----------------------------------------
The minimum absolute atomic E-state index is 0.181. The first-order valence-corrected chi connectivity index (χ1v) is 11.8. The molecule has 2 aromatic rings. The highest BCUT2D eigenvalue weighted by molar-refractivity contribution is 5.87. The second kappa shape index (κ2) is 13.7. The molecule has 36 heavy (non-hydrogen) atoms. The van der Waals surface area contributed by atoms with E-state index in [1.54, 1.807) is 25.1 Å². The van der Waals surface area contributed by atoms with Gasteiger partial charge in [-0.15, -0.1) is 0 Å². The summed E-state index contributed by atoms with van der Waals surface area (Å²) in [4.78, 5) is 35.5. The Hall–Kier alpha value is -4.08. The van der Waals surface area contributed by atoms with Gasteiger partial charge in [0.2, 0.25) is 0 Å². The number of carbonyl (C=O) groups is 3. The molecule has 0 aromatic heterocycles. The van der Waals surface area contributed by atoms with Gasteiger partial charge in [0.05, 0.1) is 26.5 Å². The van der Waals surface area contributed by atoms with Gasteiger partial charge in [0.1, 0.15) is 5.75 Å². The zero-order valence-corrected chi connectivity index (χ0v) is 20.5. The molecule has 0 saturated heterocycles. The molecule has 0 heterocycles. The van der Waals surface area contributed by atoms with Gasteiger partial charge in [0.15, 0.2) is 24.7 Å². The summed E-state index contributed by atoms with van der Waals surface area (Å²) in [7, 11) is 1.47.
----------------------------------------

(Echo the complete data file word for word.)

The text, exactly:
The minimum absolute atomic E-state index is 0.181. The first-order valence-corrected chi connectivity index (χ1v) is 11.8. The molecule has 2 aromatic rings. The highest BCUT2D eigenvalue weighted by molar-refractivity contribution is 5.87. The second kappa shape index (κ2) is 13.7. The molecule has 36 heavy (non-hydrogen) atoms. The van der Waals surface area contributed by atoms with E-state index in [1.54, 1.807) is 25.1 Å². The van der Waals surface area contributed by atoms with Gasteiger partial charge in [-0.15, -0.1) is 0 Å². The summed E-state index contributed by atoms with van der Waals surface area (Å²) in [4.78, 5) is 35.5. The Hall–Kier alpha value is -4.08. The van der Waals surface area contributed by atoms with Gasteiger partial charge in [0.2, 0.25) is 0 Å². The number of carbonyl (C=O) groups is 3. The molecule has 0 aromatic heterocycles. The van der Waals surface area contributed by atoms with Gasteiger partial charge in [0.05, 0.1) is 26.5 Å². The van der Waals surface area contributed by atoms with Gasteiger partial charge in [0.1, 0.15) is 5.75 Å². The zero-order valence-corrected chi connectivity index (χ0v) is 20.5. The molecule has 0 saturated heterocycles. The molecule has 0 heterocycles. The van der Waals surface area contributed by atoms with Gasteiger partial charge in [0.15, 0.2) is 24.7 Å². The summed E-state index contributed by atoms with van der Waals surface area (Å²) in [7, 11) is 1.47.